DAVAO CITY (MindaNews / 26 March) – On Thursday, 27 March, one prays to the God of many names that a gentle wind blows across the thousand islands of our ancestral territory in this part of the planet so we can savor the sweetness of this significant moment.
From the depths of one’s heart, there is a prayer of gratitude.
We, Mindanawons, may be scattered all over these islands and across the planet, but on this day, we clasp our hands together, bow our heads and acknowledge the grace that came from the heavens for the promise of peace. Even as we wish we are in some spot of the southern islands, we gather in whatever sacred places we can claim and raise a song of praise for this moment when we can – finally – walk in the path of peace!
This has been our prayer for the longest time, through times of war and grief but also times of deep yearning for peace and hope especially for our children.
We join our Muslim sisters and brothers across Mindanao especially in those areas that could – one day – belong to a Bangsamoro where justice flourishes, peace prevails and the people can live a life truly in consonance with human in their prayer to Allah for these intentions. We put ourselves in the presence of the God of Abraham and Sarah, Joseph, Mary and Jesus Christ along with our Christian sisters and brothers and seek the heavens’ intercession for the same intentions. And along with Mamalu and Tabunaway and all our indigenous ancestors, we seek to root ourselves in our indigenous belief system to pray for the dawn of a new day that brings the promise of a liberation from poverty, powerlessness and political bankruptcy.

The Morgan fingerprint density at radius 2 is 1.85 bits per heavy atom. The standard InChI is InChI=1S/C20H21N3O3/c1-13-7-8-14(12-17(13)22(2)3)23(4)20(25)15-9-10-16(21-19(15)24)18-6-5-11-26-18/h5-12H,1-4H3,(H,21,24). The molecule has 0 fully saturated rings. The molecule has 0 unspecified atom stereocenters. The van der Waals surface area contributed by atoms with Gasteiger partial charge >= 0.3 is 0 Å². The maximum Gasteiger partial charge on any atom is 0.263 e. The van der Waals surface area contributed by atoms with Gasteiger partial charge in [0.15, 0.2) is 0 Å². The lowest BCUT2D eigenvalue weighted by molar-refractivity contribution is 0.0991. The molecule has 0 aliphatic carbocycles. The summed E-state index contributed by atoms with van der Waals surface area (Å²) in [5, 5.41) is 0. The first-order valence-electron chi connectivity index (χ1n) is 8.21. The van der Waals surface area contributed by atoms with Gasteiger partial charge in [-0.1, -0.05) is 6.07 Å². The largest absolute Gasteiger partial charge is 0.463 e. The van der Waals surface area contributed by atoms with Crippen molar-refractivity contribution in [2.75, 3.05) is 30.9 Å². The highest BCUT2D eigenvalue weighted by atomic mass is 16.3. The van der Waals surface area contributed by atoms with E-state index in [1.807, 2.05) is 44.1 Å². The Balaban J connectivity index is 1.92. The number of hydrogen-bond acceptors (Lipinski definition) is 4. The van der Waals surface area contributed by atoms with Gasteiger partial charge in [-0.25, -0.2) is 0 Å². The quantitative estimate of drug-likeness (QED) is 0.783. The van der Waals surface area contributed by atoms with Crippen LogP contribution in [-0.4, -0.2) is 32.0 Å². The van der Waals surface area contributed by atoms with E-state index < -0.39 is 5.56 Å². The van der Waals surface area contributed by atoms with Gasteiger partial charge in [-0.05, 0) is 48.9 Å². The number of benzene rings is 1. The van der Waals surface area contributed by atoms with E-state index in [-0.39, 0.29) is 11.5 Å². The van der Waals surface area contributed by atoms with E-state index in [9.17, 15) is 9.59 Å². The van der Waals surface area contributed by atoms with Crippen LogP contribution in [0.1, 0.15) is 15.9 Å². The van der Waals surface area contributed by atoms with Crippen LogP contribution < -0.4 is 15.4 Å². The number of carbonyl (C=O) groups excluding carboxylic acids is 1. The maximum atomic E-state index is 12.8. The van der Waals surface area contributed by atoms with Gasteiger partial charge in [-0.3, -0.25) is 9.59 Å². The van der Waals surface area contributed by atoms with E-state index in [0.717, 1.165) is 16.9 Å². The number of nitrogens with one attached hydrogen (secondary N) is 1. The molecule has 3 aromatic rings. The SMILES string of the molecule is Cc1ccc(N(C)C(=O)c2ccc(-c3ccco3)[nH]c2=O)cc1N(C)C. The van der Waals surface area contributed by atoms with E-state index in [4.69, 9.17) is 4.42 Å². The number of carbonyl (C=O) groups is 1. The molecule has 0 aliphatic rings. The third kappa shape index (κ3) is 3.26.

We pray for all those who died in the course of this bitter history of conflict – either as combatants or victims who died in the crossfire, baganis or peace advocates who suffered martyrdom – hoping that our sad memories will always make us vigilant to work for sustainable peace and not succumb to the call for vengeance. We pray for all those who made this peace agreement a reality – not just the key agents of the peace process also the nameless, tireless peace advocates who never gave up despite the frustrations and obstacles along the way – that they will continue to push this peace engagement until the next generations can truly enjoy its fruits.
But even as we savour the sweetness of this moment – and truly everyone must celebrate this event with dancing in the streets to the beat of agongs and kulintangs while holding glasses of pangasi or tuba – we do not have the luxury of pretending that peace has reached our doorsteps already. For the promise of peace is in the in-between time: that characterized by an illusion and actual fulfillment. We all know that so much work still needs to be done and we need to continue to do our share in making sure we do not falter as we did in the past. In yet another liminality period, we should take to heart the lessons of the past and forge our partnerships to build stronger ties to combat all the elements that stand in the way.
Thus we hold our hands tightly and continue to pray that: